Thursday, January 7, 2010

The World of Suzie Wong - a toupological analysis.



Normally, when the William Shatner School of Toupological Studies conducts a full toupological analysis, we watch the movie or TV episode that we are studying. In the case of the 1958-59 Broadway production of The World of Suzie Wong, that is sadly impossible. But instead, the folks at "The Department of Transfollicular and Metatoupular Archeology" (located in Building 35C, Floor 24, Unit 7, Section R, rooms 1123-2275 of the WSSTS) have provided us with the next best thing - some exclusive pictures from the production to help guide us. The images are from an original program of the production - and many have possibly never been presented on the Internet before.


First, a little background on the production from Bill Shatner himself, courtesy of his autobiography Up Till Now: "[My wife] Gloria and I moved back to New York and we bought a little house in Hastings-on-Hudson for nineteen-thousand dollars. This was an amazing step for me, this was roots...I was confident I could afford it, I was going to be paid $750 a week to star in a Broadway show. That was a tremendous amount of money in 1958."

Explaining the plot of that Broadway show, Bill Shatner recalls: "The World of Suzie Wong was a love story set in Hong Kong. I played a Canadian artist who falls in love with a Chinese prostitute and tries to reform her."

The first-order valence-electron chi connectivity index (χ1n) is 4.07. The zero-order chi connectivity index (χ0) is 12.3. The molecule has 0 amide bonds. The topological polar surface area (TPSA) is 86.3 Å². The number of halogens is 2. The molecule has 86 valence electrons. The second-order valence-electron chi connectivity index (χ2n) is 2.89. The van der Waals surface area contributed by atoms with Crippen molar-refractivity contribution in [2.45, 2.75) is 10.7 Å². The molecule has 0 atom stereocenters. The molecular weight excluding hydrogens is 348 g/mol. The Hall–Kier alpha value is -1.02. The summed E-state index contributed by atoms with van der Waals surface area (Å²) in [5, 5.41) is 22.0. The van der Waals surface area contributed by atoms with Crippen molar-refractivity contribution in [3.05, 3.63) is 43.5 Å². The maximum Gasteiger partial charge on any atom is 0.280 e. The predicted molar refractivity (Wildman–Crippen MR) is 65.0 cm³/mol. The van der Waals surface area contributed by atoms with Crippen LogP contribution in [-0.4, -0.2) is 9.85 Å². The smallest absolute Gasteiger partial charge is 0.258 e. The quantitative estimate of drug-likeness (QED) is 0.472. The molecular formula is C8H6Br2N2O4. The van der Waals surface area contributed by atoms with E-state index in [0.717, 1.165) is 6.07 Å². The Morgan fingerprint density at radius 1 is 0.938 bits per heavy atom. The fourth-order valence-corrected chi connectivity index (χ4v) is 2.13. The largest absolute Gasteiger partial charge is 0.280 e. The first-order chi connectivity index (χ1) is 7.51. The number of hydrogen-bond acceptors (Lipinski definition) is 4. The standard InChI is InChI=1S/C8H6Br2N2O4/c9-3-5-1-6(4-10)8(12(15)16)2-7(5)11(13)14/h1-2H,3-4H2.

Bill Shatner sits (center-left) opposite France Nuyen.

But excitement soon turned to despair: "I don't remember precisely when I knew The World of Suzie Wong was going to be a complete disaster...We opened to universally tepid reviews. If theater groups hadn't been invented we would have closed the next morning, but we were sold out for three months..."


Members of the audience would leave mid-show, while behind-the-scenes, co-star France Nuyen threatened to stop speaking mid-performance should she catch sight of the play's director, whom she detested. It wasn't long before she carried out her threat. A desperate Bill Shatner had an idea: "I began to speed up lines. I changed the intonation and emotion. Just by speaking faster and putting emphasis on different words I shortened the play by fifteen minutes - and people began to laugh. I love you, had become, I love you? We were making fun of this turgid melodrama. We turned it into a lighthearted comedy. The show became a hit."


The World of Suzie Wong ultimately ran for fourteen months.


By the way, some have speculated that the birth of Bill Shatner's unique pause-based acting style can be traced to the moment when, through altering his pace and intonation, the actor single-handedly saved the sinking production.